So what’s a guy to do – support the DRM and buy the game, or go the illegal route and pirate the game? Or just not get the game altogether? Fortunately, there has been enough outrage online that EA has taken notice (or maybe they’re looking at the # of pirated copies and realizing they are losing a lot of revenue because of their flubbed drm decision). In any event, they have decided to pull back a bit on the drm and will release a patch that will allow you to ‘deauthorize’ a computer after you install, thus allowing you to install on another computer. This would allow unlimited installs on any number of machines. And still no cd in the drive. Bravo. They have also agreed to put out a patch that will eliminate the drm altogether at some future date when the game is no longer supported by them so that when they take down their spore authentication servers, the game will continue to work (thus i can still play spore in 20 years if i wanted to).

That i can live with. Let the spore begin!

Let the games begin!

An article came across my reader yesterday that caught my attention. “All video games to be free”. Holy crazy-talk batman. Did you just say that all video games will be free? Considering that the computer gaming industry is a multi-billion dollar a year industry, i was quite skeptical as to how this could be. So i read on…

The article starts out saying that the gaming industry loses a bazillion dollars a year due to pirating. In order to combat this, some companies (mostly in Japan right now) are giving away their games for free. Yes, that’s right – you can just go to the website and download the game.

Sounds great for the consumer. And maybe the company is getting gamer good-will, but … that’s not a very good business model. So what’s in it for the companies that are doing this? I’ll get to that in just a minute. That’s the really interesting and innovative part.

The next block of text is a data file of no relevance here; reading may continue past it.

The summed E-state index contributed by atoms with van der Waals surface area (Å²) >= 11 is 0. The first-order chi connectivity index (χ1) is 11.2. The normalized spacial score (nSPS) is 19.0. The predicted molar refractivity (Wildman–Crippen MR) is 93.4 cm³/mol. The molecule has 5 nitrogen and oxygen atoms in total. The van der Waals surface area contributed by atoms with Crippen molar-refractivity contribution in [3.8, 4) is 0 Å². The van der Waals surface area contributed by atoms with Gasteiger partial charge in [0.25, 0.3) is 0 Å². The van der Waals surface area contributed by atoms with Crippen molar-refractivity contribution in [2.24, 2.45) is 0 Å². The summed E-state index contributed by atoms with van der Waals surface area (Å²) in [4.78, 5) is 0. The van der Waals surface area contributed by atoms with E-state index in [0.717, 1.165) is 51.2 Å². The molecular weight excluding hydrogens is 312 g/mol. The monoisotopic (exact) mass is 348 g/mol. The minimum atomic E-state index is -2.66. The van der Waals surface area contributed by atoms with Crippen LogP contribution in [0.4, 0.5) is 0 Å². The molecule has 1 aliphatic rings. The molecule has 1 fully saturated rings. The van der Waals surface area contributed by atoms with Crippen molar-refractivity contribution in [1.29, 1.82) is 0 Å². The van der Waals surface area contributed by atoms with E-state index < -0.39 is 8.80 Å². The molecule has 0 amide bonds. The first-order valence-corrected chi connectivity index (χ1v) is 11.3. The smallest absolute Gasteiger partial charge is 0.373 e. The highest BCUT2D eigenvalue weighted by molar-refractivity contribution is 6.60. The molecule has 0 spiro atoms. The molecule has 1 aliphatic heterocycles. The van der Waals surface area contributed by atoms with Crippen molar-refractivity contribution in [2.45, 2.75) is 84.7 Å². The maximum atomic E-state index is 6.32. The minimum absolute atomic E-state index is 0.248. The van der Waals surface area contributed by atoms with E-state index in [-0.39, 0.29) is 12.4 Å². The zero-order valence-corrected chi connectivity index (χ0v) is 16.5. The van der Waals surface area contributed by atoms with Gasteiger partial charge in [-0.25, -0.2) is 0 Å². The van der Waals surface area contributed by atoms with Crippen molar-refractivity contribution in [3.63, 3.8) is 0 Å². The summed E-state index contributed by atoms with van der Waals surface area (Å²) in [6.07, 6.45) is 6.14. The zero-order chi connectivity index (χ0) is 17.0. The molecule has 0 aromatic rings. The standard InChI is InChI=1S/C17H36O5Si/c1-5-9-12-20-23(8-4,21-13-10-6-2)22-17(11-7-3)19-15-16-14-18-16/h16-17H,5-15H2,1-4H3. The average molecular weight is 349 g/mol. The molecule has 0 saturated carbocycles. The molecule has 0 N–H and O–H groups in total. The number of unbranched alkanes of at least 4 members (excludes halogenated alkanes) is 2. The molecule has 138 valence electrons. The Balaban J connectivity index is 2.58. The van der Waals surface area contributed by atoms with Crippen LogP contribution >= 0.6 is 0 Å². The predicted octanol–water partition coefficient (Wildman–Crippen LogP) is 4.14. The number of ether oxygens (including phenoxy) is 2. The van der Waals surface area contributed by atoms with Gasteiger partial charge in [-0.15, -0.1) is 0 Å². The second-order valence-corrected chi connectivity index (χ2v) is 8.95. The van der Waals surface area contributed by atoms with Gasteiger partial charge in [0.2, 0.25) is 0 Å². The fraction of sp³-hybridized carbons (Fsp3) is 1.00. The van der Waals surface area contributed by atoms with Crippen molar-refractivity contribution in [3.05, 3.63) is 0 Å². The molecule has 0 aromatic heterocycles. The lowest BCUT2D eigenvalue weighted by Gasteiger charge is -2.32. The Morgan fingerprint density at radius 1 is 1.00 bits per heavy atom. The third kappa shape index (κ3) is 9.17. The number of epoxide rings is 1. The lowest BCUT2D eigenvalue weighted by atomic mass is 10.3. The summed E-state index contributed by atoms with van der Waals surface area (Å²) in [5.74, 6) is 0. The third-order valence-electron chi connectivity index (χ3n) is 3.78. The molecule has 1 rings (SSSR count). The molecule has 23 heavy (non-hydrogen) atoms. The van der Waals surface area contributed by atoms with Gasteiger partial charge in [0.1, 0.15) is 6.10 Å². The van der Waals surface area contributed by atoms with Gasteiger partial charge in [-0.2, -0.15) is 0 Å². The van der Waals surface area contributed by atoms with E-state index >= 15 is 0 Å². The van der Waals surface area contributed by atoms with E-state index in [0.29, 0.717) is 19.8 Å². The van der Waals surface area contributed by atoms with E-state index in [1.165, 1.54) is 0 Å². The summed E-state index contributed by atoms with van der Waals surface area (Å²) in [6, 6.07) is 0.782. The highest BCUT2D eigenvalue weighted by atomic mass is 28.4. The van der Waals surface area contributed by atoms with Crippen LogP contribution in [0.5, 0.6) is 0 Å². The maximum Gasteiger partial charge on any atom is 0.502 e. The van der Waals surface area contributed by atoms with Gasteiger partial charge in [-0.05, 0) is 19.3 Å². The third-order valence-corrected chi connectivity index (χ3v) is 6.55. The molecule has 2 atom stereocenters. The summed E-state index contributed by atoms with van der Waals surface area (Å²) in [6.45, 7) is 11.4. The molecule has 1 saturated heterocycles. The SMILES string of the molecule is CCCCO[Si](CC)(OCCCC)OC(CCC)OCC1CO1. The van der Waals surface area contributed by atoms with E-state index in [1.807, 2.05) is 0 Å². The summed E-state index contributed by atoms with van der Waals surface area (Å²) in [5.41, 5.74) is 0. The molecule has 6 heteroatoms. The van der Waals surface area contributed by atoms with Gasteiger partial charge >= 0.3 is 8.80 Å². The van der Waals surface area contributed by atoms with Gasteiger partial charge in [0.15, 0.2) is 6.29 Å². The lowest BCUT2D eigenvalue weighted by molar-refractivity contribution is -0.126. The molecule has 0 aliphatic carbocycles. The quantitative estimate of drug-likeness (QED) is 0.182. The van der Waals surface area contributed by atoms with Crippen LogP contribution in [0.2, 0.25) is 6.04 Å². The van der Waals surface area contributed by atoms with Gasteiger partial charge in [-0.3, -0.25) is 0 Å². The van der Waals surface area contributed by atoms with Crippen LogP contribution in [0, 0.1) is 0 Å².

But first: the article goes on to say that because some companies are starting this, eventually it will spill over and all companies will HAVE to give their games away for free, because why would you pay $50 for a game when you can get another equally fun game for free? Good point.

Ok, so how can a game company give away games for free and hope to survive? Enter “micropayments”. Even though you can play the game for free (or at least part of it), it’s all the accessories and extras that you will buy to enhance your experience that will fill the game company coffers. Suppose you’re playing a racing game. You want a red car with a super cool flame paint job? $1.00. How about a t-shirt for your character with your face on it? Another $1.00. Walk into the virtual game-store and buy that barbarian character of yours a wicked-cool two-handed longsword of slaying for $1.75. Brilliant! I can totally see this taking off. There’s already precedent for this in second life where people sell virtual goods/services for real-world cash.

What do you think – genius or madness?